NOT FOR PUBLICATION WITHOUT THE APPROVAL OF THE APPELLATE DIVISION
Submitted February 28, 2011
Before Judges Sabatino and Alvarez.
On appeal from the Superior Court of New Jersey, Chancery Division, Family Part, Middlesex County, Docket No. FV-12-1556-10. Evan F. Nappen, P.C., attorneys for appellant (Richard V. Gilbert, on the brief).
Shimalla, Wechsler & Lepp, LLP, attorneys for respondent (Heidi Ann Lepp, of counsel and on the brief).
Defendant, S.D., appeals the Family Part's entry of a final restraining order ("FRO") against him in favor of his wife, plaintiff D.L.D. Defendant also appeals the court's denial of his motion for a new trial, and its award of counsel fees to plaintiff for services that were incurred prior to the filing of his new trial motion.
For the reasons explained in this opinion, we affirm the issuance of the FRO and the denial of a new trial, but remand the challenged portion of the counsel fee award for further consideration by the trial judge.
The parties separated in 2006. Plaintiff relocated to her pre-marital home with the parties' only child, a son. She filed a complaint for divorce against defendant the following year, in 2007. Defendant, in turn, filed a counterclaim for divorce. During the course of the divorce action, in which both parties were represented by counsel, the court issued a pendente lite order. Among other things, the pendente lite order designated plaintiff as the parent of primary residence, with defendant to have parenting time. In October 2008, the parties mutually dismissed the divorce complaint and counterclaim, agreeing to continue to abide by the terms of the pendente lite order.
Approximately fifteen months later, on January 15, 2010, plaintiff filed a complaint in the Family Part seeking protection from defendant under the Prevention of Domestic Violence Act of 1991, N.J.S.A. 2C:25-17 to -35 ("the Act"). She alleged that defendant had harassed and frightened her when he arrived unannounced at her residence on January 13, 2010, and banged on her windows. After a temporary restraining order was issued, defendant was served with plaintiff's complaint, and he was informed that a trial on plaintiff's request for final restraints would be held in the Family Part on January 25, 2010.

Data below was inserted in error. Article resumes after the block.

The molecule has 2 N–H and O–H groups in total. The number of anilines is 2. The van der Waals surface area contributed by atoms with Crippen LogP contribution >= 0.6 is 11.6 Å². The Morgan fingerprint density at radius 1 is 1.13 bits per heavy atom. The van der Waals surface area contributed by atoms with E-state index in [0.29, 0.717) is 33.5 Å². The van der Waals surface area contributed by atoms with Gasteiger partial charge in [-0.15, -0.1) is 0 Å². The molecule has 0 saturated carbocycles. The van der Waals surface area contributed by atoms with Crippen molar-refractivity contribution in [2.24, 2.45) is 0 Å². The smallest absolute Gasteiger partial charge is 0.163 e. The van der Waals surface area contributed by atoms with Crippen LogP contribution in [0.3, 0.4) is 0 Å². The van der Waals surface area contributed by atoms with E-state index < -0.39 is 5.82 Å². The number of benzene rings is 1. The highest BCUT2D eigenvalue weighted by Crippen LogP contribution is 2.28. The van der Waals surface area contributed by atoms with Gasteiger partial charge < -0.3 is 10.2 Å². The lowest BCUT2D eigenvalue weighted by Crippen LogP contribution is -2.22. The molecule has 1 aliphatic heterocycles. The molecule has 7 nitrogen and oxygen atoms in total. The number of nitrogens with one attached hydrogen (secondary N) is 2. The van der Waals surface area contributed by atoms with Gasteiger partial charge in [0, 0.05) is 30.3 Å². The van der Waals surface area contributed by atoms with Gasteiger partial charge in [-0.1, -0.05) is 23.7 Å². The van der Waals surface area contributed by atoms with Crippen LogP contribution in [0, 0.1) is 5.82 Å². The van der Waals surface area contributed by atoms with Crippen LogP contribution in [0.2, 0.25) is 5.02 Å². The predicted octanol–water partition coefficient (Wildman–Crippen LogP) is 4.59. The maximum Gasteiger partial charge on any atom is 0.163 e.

After two adjournments, the case was tried on January 28, 2010. Plaintiff was represented by counsel. Defendant appeared pro se. Before the trial began, the judge verified -- multiple times -- that defendant was willing and prepared to proceed without a lawyer.
Plaintiff was the sole witness, as defendant declined to testify or call other witnesses on his behalf, despite the judge's specific invitation that he do so. According to plaintiff's trial testimony, defendant came to her house on the day in question without calling her in advance. He began rapping on the front window ten or twenty times, and then paced in front of her house for several minutes. He then rapped on the window repeatedly again before he left. It was not the regular day for defendant to have parenting time with the son.
Plaintiff testified that she was afraid of defendant because of his conduct and in light of other prior incidents. She contended that during their marriage, defendant had pushed her and caused her a black eye, that he left nails on their stairway to try to hurt her, that he refused to transport her to a medical facility when she was injured while hiking, and that he made intimidating references to guns that he had in the house. She also contended that, prior to the day in question, he had come to her house without notice, and had frightened her by rapping on the window in a similar fashion.
The judge allowed defendant to cross-examine plaintiff, which defendant took advantage of by questioning plaintiff about such topics as the locks on defendant's gun cabinet, her cooperation on visitation matters, her alleged medical condition and treatment, the absence of a working doorbell at her residence, and whether defendant had physically harmed her. The judge also allowed defendant to present a closing argument, in which he challenged plaintiff's credibility and her failure to substantiate her assertions with documents or other witnesses. Defendant argued that plaintiff fabricated the accusations of domestic ...